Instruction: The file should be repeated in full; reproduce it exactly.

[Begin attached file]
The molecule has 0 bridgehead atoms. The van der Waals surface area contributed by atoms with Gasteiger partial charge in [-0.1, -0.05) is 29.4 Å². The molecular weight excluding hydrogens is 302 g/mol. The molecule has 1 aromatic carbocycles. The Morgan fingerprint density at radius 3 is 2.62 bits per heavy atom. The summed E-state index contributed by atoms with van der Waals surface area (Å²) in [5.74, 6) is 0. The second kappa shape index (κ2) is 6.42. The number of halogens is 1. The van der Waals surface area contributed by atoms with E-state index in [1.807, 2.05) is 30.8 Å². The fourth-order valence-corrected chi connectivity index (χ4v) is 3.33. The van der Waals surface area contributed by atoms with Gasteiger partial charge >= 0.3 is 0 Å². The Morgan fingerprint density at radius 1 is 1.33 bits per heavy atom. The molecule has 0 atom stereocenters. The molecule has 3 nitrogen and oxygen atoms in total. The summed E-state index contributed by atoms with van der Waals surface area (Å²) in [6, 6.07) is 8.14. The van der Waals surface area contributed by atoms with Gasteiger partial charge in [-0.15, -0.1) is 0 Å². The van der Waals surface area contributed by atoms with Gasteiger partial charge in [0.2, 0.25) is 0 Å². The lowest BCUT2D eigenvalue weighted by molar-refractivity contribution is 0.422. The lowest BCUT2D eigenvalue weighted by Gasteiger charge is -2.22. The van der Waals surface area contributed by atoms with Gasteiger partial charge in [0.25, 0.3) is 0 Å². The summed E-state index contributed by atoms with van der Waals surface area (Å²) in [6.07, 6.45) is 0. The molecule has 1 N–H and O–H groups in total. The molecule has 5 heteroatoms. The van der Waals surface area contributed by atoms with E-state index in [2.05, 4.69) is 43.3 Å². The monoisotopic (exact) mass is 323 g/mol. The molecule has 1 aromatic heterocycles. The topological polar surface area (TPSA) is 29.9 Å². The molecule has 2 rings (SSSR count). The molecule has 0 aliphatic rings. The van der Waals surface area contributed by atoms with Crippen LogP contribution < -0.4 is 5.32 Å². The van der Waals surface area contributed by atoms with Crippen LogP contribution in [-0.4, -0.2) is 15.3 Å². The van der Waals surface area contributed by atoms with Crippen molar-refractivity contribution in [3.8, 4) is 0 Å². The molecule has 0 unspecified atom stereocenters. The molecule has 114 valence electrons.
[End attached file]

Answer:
The molecule has 0 bridgehead atoms. The van der Waals surface area contributed by atoms with Gasteiger partial charge in [-0.1, -0.05) is 29.4 Å². The molecular weight excluding hydrogens is 302 g/mol. The molecule has 1 aromatic carbocycles. The Morgan fingerprint density at radius 3 is 2.62 bits per heavy atom. The summed E-state index contributed by atoms with van der Waals surface area (Å²) in [5.74, 6) is 0. The second kappa shape index (κ2) is 6.42. The number of halogens is 1. The van der Waals surface area contributed by atoms with E-state index in [1.807, 2.05) is 30.8 Å². The fourth-order valence-corrected chi connectivity index (χ4v) is 3.33. The van der Waals surface area contributed by atoms with Gasteiger partial charge >= 0.3 is 0 Å². The Morgan fingerprint density at radius 1 is 1.33 bits per heavy atom. The molecule has 0 atom stereocenters. The molecule has 3 nitrogen and oxygen atoms in total. The summed E-state index contributed by atoms with van der Waals surface area (Å²) in [6, 6.07) is 8.14. The van der Waals surface area contributed by atoms with Gasteiger partial charge in [-0.15, -0.1) is 0 Å². The van der Waals surface area contributed by atoms with Gasteiger partial charge in [0.2, 0.25) is 0 Å². The lowest BCUT2D eigenvalue weighted by molar-refractivity contribution is 0.422. The lowest BCUT2D eigenvalue weighted by Gasteiger charge is -2.22. The van der Waals surface area contributed by atoms with Gasteiger partial charge in [0.25, 0.3) is 0 Å². The summed E-state index contributed by atoms with van der Waals surface area (Å²) in [6.07, 6.45) is 0. The molecule has 1 N–H and O–H groups in total. The molecule has 5 heteroatoms. The van der Waals surface area contributed by atoms with E-state index in [2.05, 4.69) is 43.3 Å². The monoisotopic (exact) mass is 323 g/mol. The molecule has 1 aromatic heterocycles. The topological polar surface area (TPSA) is 29.9 Å². The molecule has 2 rings (SSSR count). The molecule has 0 aliphatic rings. The van der Waals surface area contributed by atoms with Crippen LogP contribution < -0.4 is 5.32 Å². The van der Waals surface area contributed by atoms with Crippen LogP contribution in [-0.4, -0.2) is 15.3 Å². The van der Waals surface area contributed by atoms with Crippen molar-refractivity contribution in [3.8, 4) is 0 Å². The molecule has 0 unspecified atom stereocenters. The molecule has 114 valence electrons.